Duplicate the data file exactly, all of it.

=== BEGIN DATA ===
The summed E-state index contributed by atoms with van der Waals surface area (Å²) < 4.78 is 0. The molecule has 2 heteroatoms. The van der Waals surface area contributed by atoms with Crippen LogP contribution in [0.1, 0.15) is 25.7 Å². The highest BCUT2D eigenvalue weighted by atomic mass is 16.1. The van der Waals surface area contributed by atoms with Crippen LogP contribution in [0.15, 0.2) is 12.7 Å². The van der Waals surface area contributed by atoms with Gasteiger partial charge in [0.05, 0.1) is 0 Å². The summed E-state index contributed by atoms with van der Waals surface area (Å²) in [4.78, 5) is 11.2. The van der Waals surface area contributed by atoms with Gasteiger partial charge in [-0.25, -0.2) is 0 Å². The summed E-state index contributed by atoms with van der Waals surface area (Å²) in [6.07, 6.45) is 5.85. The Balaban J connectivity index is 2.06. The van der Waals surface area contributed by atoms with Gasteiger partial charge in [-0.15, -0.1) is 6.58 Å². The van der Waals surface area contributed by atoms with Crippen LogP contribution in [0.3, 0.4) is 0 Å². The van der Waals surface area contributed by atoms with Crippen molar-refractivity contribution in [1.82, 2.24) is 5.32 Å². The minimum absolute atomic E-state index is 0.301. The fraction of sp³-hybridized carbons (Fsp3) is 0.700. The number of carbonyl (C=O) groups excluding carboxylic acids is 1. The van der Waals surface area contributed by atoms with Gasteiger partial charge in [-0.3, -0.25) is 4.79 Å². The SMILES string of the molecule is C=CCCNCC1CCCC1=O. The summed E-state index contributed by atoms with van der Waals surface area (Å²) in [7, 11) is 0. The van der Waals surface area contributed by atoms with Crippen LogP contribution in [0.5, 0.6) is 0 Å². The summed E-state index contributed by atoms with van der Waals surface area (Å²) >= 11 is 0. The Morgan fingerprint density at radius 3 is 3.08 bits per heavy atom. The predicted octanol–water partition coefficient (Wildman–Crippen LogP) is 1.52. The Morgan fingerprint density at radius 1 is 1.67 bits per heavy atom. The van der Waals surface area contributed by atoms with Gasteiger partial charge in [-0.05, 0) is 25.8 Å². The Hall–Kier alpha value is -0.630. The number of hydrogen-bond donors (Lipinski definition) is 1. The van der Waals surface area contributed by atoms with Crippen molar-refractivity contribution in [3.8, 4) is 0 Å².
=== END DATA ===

The summed E-state index contributed by atoms with van der Waals surface area (Å²) < 4.78 is 0. The molecule has 2 heteroatoms. The van der Waals surface area contributed by atoms with Crippen LogP contribution in [0.1, 0.15) is 25.7 Å². The highest BCUT2D eigenvalue weighted by atomic mass is 16.1. The van der Waals surface area contributed by atoms with Crippen LogP contribution in [0.15, 0.2) is 12.7 Å². The van der Waals surface area contributed by atoms with Gasteiger partial charge in [0.05, 0.1) is 0 Å². The summed E-state index contributed by atoms with van der Waals surface area (Å²) in [4.78, 5) is 11.2. The van der Waals surface area contributed by atoms with Gasteiger partial charge in [-0.25, -0.2) is 0 Å². The summed E-state index contributed by atoms with van der Waals surface area (Å²) in [6.07, 6.45) is 5.85. The Balaban J connectivity index is 2.06. The van der Waals surface area contributed by atoms with Gasteiger partial charge in [-0.15, -0.1) is 6.58 Å². The van der Waals surface area contributed by atoms with Crippen LogP contribution in [0.3, 0.4) is 0 Å². The van der Waals surface area contributed by atoms with Crippen molar-refractivity contribution in [1.82, 2.24) is 5.32 Å². The minimum absolute atomic E-state index is 0.301. The fraction of sp³-hybridized carbons (Fsp3) is 0.700. The number of carbonyl (C=O) groups excluding carboxylic acids is 1. The van der Waals surface area contributed by atoms with Gasteiger partial charge in [-0.3, -0.25) is 4.79 Å². The SMILES string of the molecule is C=CCCNCC1CCCC1=O. The summed E-state index contributed by atoms with van der Waals surface area (Å²) in [7, 11) is 0. The van der Waals surface area contributed by atoms with Crippen LogP contribution in [0.5, 0.6) is 0 Å². The summed E-state index contributed by atoms with van der Waals surface area (Å²) >= 11 is 0. The Morgan fingerprint density at radius 3 is 3.08 bits per heavy atom. The predicted octanol–water partition coefficient (Wildman–Crippen LogP) is 1.52. The Morgan fingerprint density at radius 1 is 1.67 bits per heavy atom. The van der Waals surface area contributed by atoms with Gasteiger partial charge in [-0.05, 0) is 25.8 Å². The Hall–Kier alpha value is -0.630. The number of hydrogen-bond donors (Lipinski definition) is 1. The van der Waals surface area contributed by atoms with Crippen molar-refractivity contribution in [3.8, 4) is 0 Å².